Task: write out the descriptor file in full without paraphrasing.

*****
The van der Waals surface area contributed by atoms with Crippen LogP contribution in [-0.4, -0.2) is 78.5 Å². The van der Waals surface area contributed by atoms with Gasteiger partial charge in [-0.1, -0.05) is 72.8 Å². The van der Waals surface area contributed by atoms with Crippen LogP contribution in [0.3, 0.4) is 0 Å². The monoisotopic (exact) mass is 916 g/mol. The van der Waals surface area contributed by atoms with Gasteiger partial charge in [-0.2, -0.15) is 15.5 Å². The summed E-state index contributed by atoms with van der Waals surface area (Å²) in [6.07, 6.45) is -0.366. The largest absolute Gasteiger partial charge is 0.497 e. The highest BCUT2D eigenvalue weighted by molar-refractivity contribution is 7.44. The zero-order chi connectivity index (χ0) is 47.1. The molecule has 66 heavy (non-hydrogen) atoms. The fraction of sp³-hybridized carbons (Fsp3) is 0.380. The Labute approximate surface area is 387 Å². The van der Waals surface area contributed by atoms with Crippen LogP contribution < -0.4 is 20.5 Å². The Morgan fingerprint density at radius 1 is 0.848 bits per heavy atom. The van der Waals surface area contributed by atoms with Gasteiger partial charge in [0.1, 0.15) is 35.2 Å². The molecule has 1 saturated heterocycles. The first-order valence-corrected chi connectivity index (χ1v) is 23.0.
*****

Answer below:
The van der Waals surface area contributed by atoms with Crippen LogP contribution in [-0.4, -0.2) is 78.5 Å². The van der Waals surface area contributed by atoms with Gasteiger partial charge in [-0.1, -0.05) is 72.8 Å². The van der Waals surface area contributed by atoms with Crippen LogP contribution in [0.3, 0.4) is 0 Å². The monoisotopic (exact) mass is 916 g/mol. The van der Waals surface area contributed by atoms with Gasteiger partial charge in [-0.2, -0.15) is 15.5 Å². The summed E-state index contributed by atoms with van der Waals surface area (Å²) in [6.07, 6.45) is -0.366. The largest absolute Gasteiger partial charge is 0.497 e. The highest BCUT2D eigenvalue weighted by molar-refractivity contribution is 7.44. The zero-order chi connectivity index (χ0) is 47.1. The molecule has 66 heavy (non-hydrogen) atoms. The fraction of sp³-hybridized carbons (Fsp3) is 0.380. The Labute approximate surface area is 387 Å². The van der Waals surface area contributed by atoms with Crippen LogP contribution < -0.4 is 20.5 Å². The Morgan fingerprint density at radius 1 is 0.848 bits per heavy atom. The van der Waals surface area contributed by atoms with Gasteiger partial charge in [0.1, 0.15) is 35.2 Å². The molecule has 1 saturated heterocycles. The first-order valence-corrected chi connectivity index (χ1v) is 23.0.